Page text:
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Ivory Coast Charges President's Allies in Post-Election Violence

  • Reuters

FILE - One human rights official says indictments of armed forces personnel for crimes allegedly committed during a civil war are a sign that Ivory Coast President Alassane Ouattara is keeping his promise not to spare any wrongdoers.

FILE - One human rights official says indictments of armed forces personnel for crimes allegedly committed during a civil war are a sign that Ivory Coast President Alassane Ouattara is keeping his promise not to spare any wrongdoers.

Ivory Coast has charged 20 people with crimes committed during a brief civil war in 2010-11 including, for the first time, fighters who backed President Alassane Ouattara, a human rights official said.

An estimated 3,000 people were killed in fighting that broke out after the West African country's former president, Laurent Gbagbo, refused to cede defeat in an election in late 2010. Up to now, only Gbagbo's supporters have been charged.

"In total, it's about 20 people from the FRCI [armed forces] who were indicted," said Florent Geel, Africa director for the International Federation for Human Rights. "This shows that Ouattara is fulfilling his promise that nobody will be spared."

Geel said late Tuesday that two former rebel leaders who backed Ouattara during the conflict, Losseni Fofana and Cherif Ousmane, were among those indicted, without giving details on the charges.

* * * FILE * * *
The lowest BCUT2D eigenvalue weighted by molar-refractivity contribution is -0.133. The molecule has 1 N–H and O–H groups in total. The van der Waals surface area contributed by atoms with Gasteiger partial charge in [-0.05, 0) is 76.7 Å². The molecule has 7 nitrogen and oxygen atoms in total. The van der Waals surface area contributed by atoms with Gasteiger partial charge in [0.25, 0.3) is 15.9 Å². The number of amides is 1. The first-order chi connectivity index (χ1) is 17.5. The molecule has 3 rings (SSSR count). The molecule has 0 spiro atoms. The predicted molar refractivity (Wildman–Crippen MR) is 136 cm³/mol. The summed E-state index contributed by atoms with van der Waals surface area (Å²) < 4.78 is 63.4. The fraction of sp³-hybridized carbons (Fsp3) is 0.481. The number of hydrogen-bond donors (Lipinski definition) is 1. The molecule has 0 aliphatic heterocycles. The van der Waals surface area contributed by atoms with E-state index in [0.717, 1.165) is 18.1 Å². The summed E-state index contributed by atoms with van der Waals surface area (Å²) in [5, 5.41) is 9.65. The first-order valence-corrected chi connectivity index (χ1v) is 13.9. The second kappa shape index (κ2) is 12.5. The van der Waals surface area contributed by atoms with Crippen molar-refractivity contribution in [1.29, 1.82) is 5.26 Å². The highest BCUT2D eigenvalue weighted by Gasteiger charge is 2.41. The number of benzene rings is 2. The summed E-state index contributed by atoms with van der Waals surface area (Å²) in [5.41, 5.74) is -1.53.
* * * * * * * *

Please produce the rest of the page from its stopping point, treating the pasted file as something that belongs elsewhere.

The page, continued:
Ousmane was a leader in a rebellion against Gbagbo that began in 2002 when rebels tried to storm the capital and then seized the northern half of the country.

A government spokesman and a justice ministry spokesman on Wednesday said they could not confirm the charges. A military source familiar with the proceedings said army members had not yet received formal notification of charges.

Under the legal system, charges do not automatically lead to a trial, and prosecutors continue to gather evidence.

The decision to charge commanders from both sides of the conflict "represents meaningful progress on the government's promise to deliver impartial justice," said Param-Preet Singh, senior international justice counsel at Human Rights Watch.

Since taking power in 2011, Ouattara has focused on rebuilding Ivory Coast's economy, and the world's top cocoa producer now has one of the fastest growth rates in Africa.

The decision to charge former allies might be viewed as a sign of Ouattara's confidence ahead of elections later this year. He is widely expected to win since Gbagbo's Ivorian Popular Front, the only opposition party, is deeply divided.

Gbagbo is accused of crimes against humanity and is awaiting trial at the International Criminal Court in the Hague. At least 80 Gbagbo allies have been charged for crimes during the conflict and his wife, Simone, has been jailed.

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